You may have unmanageable debt and need help to work out what to do. There are people who can help you look at all your options before you make a final decision.
To ensure you make the right decision for your situation, learn about:
- people who can help and advise you
- formal options under the Bankruptcy Act 1966
- other options - some of which may be legally enforceable, others not
- a creditor[?] making you bankrupt.
At AFSA, we manage the bankruptcy of individuals. If you need information about an insolvent company, contact the Australian Securities Investments Commission (ASIC).
Help and advice
A financial counsellor can help you through this process. They can:
- Talk to you about your options and may talk to your creditors on your behalf.
- Help with budgeting and refer you to other sources of assistance.
For more information see: Where to find help.
Video: Unmanageable Debt – Compare your options
Formal options under the Bankruptcy Act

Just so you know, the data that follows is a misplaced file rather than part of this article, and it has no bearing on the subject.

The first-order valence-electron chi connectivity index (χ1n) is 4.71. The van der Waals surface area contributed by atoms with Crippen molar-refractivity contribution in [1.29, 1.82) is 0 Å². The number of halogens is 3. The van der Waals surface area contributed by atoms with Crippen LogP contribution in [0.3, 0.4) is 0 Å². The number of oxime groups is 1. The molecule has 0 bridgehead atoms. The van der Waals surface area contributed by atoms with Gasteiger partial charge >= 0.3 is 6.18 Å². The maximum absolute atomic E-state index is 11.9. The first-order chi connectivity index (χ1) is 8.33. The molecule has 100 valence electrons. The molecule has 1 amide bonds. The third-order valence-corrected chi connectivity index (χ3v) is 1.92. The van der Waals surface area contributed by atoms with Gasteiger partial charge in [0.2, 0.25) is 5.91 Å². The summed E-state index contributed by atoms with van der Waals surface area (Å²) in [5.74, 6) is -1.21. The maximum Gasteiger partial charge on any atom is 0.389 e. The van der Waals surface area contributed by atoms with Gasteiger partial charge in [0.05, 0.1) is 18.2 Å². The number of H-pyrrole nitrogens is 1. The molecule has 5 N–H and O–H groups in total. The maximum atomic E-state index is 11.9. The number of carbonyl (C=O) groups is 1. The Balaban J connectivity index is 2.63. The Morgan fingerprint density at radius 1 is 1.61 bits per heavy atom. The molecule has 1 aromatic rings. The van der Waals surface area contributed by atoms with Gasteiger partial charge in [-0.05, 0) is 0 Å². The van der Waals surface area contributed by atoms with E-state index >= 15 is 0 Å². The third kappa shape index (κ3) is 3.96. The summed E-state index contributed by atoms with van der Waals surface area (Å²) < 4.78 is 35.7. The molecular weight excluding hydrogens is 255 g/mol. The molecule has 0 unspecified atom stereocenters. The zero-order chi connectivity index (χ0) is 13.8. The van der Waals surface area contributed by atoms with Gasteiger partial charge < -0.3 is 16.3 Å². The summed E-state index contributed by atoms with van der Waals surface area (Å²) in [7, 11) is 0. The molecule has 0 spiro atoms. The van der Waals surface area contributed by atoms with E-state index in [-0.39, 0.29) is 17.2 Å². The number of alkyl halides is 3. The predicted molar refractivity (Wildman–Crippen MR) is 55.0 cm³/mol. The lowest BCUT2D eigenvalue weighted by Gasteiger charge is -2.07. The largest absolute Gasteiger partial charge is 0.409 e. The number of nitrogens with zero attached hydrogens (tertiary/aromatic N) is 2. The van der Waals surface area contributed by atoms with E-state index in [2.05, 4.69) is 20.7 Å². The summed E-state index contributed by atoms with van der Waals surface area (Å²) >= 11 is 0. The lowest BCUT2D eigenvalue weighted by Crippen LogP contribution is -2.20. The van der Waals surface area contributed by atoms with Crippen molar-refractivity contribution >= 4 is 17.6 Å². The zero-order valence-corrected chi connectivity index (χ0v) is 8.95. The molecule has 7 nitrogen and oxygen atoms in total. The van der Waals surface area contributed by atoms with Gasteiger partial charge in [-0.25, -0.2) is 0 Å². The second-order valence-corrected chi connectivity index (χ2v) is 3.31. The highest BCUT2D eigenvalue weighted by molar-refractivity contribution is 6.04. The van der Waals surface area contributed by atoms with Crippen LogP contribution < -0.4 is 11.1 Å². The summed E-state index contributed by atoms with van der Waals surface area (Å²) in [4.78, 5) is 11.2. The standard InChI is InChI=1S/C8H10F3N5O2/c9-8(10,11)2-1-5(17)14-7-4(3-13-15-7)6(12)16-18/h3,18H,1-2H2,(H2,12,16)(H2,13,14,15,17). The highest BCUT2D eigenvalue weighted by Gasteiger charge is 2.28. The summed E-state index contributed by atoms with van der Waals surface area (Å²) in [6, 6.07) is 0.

There are four formal options available to you under the Bankruptcy Act 1966, each having serious consequences. We encourage you to read the following and seek your own independent advice before making a decision.
- Declaration of intention to present a debtor’s petition (DOI)
This option provides you with temporary relief from being pursued by creditors while you seek help and decide how to proceed.
Lasts for 3 years and 1 day. At the end of this period you are released from most of your debts.
- Debt agreements
These are binding agreements between you and your creditors to pay a sum you can afford.
- Personal insolvency agreements
These are agreements between you and your creditors to pay an agreed amount in instalments or lump sum.
For more information see:
You may want to try to reach an agreement with your creditors. You can contact your creditors directly to request:
- more time to pay
- a flexible payment arrangement
- a smaller payment to settle the debt.
Some of these options may be legally enforceable and you may wish to seek your own independent advice before making a decision.
Can a creditor make me bankrupt?
It's also possible that a creditor can make you bankrupt. One of the first steps is to serve you with a bankruptcy notice[?].
For more information see: I've been served with a bankruptcy notice